The big stuff is the small stuff, just more of it.
The opinions expressed are mine only. These opinions do not necessarily reflect anybody else’s opinions. I do not own, operate, manage, or represent any band, venue, or company that I talk about, unless explicitly noted.
“Are the stars too distant, pick up the pebble that lies at thy feet, and from it learn the all.”
– Margaret Fuller
What worries people about new technology in the audio business is the thought of constantly having to retrain. What worries people about making the jump to bigger and more complex applications of audio technology is basically the same thing.
I say, stop worrying. Once you get beyond a certain level of fundamentals, you already know what you need to know to find out what you’ll need to know.
Huh, you say? Okay.
Audio production is a physical science. The laws that govern it are the same at all scales and in all situations – at least on this planet. The only things that change are specific implementations. Just as I would say on the topic of mixing consoles, the important thing is to know what you want to do. If you know what you want to do, you can start asking the questions about how to get that thing done in a particular situation.
The problems come when you get through shows by way of memorization. If you don’t know why you’re doing something, you won’t have any ability to recover from an unexpected situation. If you DO know why you just connected “Thing A” to “Thing B,” then you’ve got the foundational experience necessary to bypass “Thing B” if it fails.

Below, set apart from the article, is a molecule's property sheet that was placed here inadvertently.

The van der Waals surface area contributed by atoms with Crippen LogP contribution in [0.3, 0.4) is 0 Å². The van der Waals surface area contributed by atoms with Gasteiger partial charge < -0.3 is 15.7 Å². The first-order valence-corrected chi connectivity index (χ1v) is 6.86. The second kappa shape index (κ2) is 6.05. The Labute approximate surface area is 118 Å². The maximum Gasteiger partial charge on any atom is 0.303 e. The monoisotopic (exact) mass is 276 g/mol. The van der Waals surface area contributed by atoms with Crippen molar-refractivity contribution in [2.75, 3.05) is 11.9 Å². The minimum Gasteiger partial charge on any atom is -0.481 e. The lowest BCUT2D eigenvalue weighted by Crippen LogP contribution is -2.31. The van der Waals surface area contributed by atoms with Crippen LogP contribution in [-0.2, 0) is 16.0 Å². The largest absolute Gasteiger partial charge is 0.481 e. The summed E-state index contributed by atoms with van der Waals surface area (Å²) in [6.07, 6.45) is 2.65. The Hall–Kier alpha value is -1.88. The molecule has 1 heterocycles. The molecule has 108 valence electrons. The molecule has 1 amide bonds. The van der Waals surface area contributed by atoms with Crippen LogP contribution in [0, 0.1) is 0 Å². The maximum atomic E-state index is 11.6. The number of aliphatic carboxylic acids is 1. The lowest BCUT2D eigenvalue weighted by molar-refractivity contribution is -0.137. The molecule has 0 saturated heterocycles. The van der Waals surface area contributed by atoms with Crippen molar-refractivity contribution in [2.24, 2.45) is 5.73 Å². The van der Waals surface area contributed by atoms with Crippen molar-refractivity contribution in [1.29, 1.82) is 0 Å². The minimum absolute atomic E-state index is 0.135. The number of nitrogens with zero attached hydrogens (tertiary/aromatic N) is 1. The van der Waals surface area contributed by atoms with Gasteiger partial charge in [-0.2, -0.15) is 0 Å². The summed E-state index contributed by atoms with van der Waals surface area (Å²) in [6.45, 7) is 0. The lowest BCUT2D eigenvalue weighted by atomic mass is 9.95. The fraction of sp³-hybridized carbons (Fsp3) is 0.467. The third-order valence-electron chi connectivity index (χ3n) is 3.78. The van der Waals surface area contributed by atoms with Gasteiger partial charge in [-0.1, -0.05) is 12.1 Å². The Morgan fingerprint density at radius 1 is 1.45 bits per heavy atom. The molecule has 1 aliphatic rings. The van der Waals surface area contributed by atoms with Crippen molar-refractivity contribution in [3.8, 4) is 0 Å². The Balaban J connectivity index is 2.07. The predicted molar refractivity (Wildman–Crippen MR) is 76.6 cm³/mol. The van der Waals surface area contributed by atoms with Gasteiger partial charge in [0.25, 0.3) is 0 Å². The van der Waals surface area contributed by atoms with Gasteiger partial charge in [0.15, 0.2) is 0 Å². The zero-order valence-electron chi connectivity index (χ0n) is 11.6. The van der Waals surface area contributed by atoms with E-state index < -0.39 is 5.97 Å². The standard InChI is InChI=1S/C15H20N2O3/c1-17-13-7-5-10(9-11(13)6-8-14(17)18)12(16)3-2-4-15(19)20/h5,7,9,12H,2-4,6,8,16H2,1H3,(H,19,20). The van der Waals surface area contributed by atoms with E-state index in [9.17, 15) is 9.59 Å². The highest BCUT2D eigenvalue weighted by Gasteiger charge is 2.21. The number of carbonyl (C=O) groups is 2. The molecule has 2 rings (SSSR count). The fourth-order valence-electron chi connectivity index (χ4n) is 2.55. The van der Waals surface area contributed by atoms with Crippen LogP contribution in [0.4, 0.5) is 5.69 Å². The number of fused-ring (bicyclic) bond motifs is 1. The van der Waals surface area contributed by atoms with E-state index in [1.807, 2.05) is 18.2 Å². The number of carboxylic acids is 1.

I was once sitting in a meeting where I was half-seriously asked if I wanted to take another guy’s spot on a tour for Someone You’ve Heard Of™:
“Would you be able to handle an M7CL?”
“It’s a mixing console, isn’t it?”
“Yeah, but they all have their own quirks…”
I sat there, thinking, “An M7CL is a major console with significant market share, which means it can’t be some exotic, crystalline entity. Give me the hour or so necessary to figure out where Yamaha put the various major features, and I’ll be fine forever after.”
I mean, if the system’s engineer has the rig set up with any kind of reasonable I/O patching, the nuts and bolts of mixing a show come down to whether or not you can switch in the EQs and dynamics processors you want, and then get your channels connected to your desired outputs. Consoles generally make this pretty easy – it’s in the manufacturer’s best interests!
Of course, experience does matter. If you’ve only ever mixed two-channel gigs, and then you get dumped into a 20+ channel situation, you’re going to be in for a bit of a shock. The mental organization required is certainly greater…but the point is that the show really is NOT fundamentally different. All the same rules and limitations apply, but now your limitations have to be spread across many more inputs. Don’t memorize the sequence of events; Look for the patterns instead. The patterns will repeat themselves, with variations, at all scales. Once you start to recognize the patterns, the rules that govern audio production, the experience is rather like being able to “see the code in the Matrix.” You reach this point of being far more confident, because the unexpected is no longer devastatingly surprising.
The big stuff requires more effort than the small stuff, because it’s a lot of small, familiar stuff that has to be wrapped up into a larger package. But it’s still small stuff! The difficulties come in managing all the interactions. Practice counts, and experience at specific tasks is helpful – I’m not saying the opposite!
I’m also saying, though, that if you can plug in 3 channels you can learn to plug in 30.